Pointing Mercy Inward

drinking teaTwo weeks ago our foreheads were smeared with cross-shaped ash, showing our neighbors and reminding ourselves that we hope to “turn away from sin and be faithful to the Gospel.” When we set off on this Lenten journey, many of us chose something that we thought kept us from living Gospel, and we vowed to turn away from it for the Lenten season. Now that we’re two weeks into this vow, let’s reassess:

Have I watched Netflix yet?

Have I volunteered?

How many times have I checked my facebook today?

Have I prayed at all in the past two weeks?

Have I dropped any change into my rice bowl?

If you’re like me, you started Lent with the best of intentions. You wanted to be the most pious, the most focused, the most charitable, the best that you could possibly be. And, if you’re like me, you haven’t been doing as well as you’d hoped. Every year I make a promise to myself to either avoid something that keeps me from being my best self or to add something that enriches my faith life, and it seems like every year I forget or get stuck a few weeks in. It’s only forty days—how could I keep messing up?

Pope Francis has declared that this year is the Year of Mercy. Google defines mercy as “compassion or forgiveness shown towards someone whom it is within one’s power to punish or harm.” Oftentimes when we think of mercy, we consider the ways in which we can be more merciful towards others—more loving, more compassionate, more caring. But have you stopped to consider what it would mean show yourself more mercy? What would it look like to avoid negative self-talk when we think we fall short, instead choosing to turn inward with love and compassion?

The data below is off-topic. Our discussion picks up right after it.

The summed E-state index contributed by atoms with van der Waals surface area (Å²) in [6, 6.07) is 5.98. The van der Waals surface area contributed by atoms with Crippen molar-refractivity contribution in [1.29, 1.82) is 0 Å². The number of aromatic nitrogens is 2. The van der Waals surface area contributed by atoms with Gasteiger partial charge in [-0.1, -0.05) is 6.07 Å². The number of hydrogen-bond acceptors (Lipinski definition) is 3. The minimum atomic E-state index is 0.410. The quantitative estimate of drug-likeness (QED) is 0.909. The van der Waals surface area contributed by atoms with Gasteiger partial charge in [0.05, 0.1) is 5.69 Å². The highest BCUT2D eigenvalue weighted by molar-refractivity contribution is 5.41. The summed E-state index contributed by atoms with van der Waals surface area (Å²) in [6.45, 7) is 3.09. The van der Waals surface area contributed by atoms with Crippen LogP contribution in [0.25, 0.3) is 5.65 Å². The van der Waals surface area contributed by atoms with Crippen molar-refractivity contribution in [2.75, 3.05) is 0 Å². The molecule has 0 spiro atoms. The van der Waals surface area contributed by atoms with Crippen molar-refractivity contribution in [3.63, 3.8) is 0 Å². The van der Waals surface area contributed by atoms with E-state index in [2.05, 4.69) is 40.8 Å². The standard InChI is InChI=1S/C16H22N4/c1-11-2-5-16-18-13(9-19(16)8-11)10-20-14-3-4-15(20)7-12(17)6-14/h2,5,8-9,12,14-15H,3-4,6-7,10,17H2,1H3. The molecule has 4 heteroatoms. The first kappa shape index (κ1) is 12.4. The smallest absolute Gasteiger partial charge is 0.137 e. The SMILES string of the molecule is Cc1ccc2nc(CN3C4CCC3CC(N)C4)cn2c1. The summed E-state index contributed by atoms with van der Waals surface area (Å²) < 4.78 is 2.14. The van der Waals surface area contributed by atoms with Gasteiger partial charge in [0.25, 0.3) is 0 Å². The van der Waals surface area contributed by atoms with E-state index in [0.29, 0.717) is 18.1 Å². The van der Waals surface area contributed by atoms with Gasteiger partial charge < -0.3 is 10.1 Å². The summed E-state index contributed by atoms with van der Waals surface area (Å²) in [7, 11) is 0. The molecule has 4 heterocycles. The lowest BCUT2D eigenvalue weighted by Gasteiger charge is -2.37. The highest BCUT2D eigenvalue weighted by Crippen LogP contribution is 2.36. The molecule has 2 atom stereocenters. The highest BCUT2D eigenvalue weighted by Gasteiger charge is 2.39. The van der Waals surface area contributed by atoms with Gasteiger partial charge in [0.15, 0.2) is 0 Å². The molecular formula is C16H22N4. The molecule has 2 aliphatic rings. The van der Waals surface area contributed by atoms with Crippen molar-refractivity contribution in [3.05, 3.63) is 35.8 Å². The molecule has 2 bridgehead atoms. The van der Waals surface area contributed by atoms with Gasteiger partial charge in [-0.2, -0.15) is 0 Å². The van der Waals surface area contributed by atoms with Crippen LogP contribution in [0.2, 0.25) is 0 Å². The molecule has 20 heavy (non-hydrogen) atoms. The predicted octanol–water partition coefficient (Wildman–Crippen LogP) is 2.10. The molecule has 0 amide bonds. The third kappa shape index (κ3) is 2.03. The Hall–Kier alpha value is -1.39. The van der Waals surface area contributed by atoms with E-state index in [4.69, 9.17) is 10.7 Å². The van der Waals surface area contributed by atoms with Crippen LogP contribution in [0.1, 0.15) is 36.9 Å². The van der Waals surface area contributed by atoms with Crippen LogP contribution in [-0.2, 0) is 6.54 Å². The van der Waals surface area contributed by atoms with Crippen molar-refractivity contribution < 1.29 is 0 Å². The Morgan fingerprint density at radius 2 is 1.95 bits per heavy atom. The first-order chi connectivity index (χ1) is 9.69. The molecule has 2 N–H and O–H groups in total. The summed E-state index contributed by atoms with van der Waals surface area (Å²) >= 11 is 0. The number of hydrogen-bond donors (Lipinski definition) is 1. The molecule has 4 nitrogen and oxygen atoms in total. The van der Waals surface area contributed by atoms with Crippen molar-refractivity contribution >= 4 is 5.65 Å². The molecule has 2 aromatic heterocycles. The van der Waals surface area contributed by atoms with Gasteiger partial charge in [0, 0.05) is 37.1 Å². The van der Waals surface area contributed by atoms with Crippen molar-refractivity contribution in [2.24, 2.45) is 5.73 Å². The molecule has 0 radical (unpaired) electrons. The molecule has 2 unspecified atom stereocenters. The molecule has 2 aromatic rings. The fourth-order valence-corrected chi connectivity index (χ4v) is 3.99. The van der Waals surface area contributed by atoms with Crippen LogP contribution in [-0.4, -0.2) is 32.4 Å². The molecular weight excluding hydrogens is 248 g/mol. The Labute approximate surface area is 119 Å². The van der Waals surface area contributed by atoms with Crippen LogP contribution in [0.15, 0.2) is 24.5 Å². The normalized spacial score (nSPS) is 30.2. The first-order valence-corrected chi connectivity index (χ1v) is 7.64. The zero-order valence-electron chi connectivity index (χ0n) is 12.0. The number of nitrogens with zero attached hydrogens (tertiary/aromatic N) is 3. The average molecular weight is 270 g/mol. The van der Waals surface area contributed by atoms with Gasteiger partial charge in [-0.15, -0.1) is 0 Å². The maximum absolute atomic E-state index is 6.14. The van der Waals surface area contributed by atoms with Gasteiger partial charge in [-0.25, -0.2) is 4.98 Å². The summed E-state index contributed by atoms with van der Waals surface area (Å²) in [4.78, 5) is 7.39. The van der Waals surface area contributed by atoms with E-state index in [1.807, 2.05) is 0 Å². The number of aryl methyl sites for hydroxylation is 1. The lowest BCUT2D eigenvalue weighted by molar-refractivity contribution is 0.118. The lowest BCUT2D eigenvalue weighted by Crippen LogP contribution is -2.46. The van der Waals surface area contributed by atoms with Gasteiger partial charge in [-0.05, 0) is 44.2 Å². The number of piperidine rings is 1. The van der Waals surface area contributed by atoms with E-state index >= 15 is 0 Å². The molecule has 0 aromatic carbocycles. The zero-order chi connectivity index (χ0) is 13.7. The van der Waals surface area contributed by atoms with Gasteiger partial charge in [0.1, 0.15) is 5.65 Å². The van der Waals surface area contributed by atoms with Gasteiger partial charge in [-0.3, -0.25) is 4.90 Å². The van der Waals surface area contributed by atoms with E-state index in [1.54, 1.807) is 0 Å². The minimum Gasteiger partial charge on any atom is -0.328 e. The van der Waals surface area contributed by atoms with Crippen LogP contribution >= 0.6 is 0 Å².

What better time than the Year of Mercy to practice pointing mercy inward? During this Lenten season, may our prayer be that when we fail to keep promises to ourselves—when we stumble in our Lenten sacrifices—we may stand up again and continue walking along the journey. Jesus can be our model for this—when he stumbled and fell on the path to Calvary, he rose and continued his journey ahead. May we learn from Jesus, the model of mercy, how to show the same compassion to ourselves during this Lenten season.

3 replies

  1. Thanks for this Martha. I have read that passage so many times and just passed on to the next sentence, but you are right to draw it to my attention again. Jesus stumbled because He took human form but He got up and carried on. So being human we will stumble too, but as you rightly say we must get up and carry on. Thanks for this reminder. God bless you.

  2. Thank you, Martha. I never considered showing mercy towards myself when I fail in my expectations of what I feel I should be able to do.

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